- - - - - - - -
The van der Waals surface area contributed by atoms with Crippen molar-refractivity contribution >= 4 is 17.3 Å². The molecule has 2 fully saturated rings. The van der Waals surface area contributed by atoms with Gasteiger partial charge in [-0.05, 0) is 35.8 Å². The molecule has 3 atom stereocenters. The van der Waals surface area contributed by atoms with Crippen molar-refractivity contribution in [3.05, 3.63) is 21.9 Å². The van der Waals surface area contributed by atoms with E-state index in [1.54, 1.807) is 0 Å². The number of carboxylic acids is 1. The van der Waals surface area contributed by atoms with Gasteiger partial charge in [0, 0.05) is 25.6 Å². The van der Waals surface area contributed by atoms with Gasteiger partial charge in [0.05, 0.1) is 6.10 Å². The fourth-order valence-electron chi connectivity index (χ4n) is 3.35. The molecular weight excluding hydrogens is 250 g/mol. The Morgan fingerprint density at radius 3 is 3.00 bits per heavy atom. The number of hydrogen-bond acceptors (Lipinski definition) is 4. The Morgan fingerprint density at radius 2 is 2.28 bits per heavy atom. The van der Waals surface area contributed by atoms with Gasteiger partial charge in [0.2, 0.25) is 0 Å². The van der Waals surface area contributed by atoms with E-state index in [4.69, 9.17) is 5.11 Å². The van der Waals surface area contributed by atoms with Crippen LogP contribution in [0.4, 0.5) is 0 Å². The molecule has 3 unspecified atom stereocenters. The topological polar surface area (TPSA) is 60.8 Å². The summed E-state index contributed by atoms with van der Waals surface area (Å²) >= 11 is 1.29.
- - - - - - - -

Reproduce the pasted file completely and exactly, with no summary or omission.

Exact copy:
The van der Waals surface area contributed by atoms with Crippen molar-refractivity contribution >= 4 is 17.3 Å². The molecule has 2 fully saturated rings. The van der Waals surface area contributed by atoms with Gasteiger partial charge in [-0.05, 0) is 35.8 Å². The molecule has 3 atom stereocenters. The van der Waals surface area contributed by atoms with Crippen molar-refractivity contribution in [3.05, 3.63) is 21.9 Å². The van der Waals surface area contributed by atoms with E-state index in [1.54, 1.807) is 0 Å². The number of carboxylic acids is 1. The van der Waals surface area contributed by atoms with Gasteiger partial charge in [0, 0.05) is 25.6 Å². The van der Waals surface area contributed by atoms with Gasteiger partial charge in [0.05, 0.1) is 6.10 Å². The fourth-order valence-electron chi connectivity index (χ4n) is 3.35. The molecular weight excluding hydrogens is 250 g/mol. The Morgan fingerprint density at radius 3 is 3.00 bits per heavy atom. The number of hydrogen-bond acceptors (Lipinski definition) is 4. The Morgan fingerprint density at radius 2 is 2.28 bits per heavy atom. The van der Waals surface area contributed by atoms with Gasteiger partial charge in [0.2, 0.25) is 0 Å². The van der Waals surface area contributed by atoms with E-state index in [4.69, 9.17) is 5.11 Å². The van der Waals surface area contributed by atoms with Crippen LogP contribution in [0.4, 0.5) is 0 Å². The molecule has 3 unspecified atom stereocenters. The topological polar surface area (TPSA) is 60.8 Å². The summed E-state index contributed by atoms with van der Waals surface area (Å²) >= 11 is 1.29.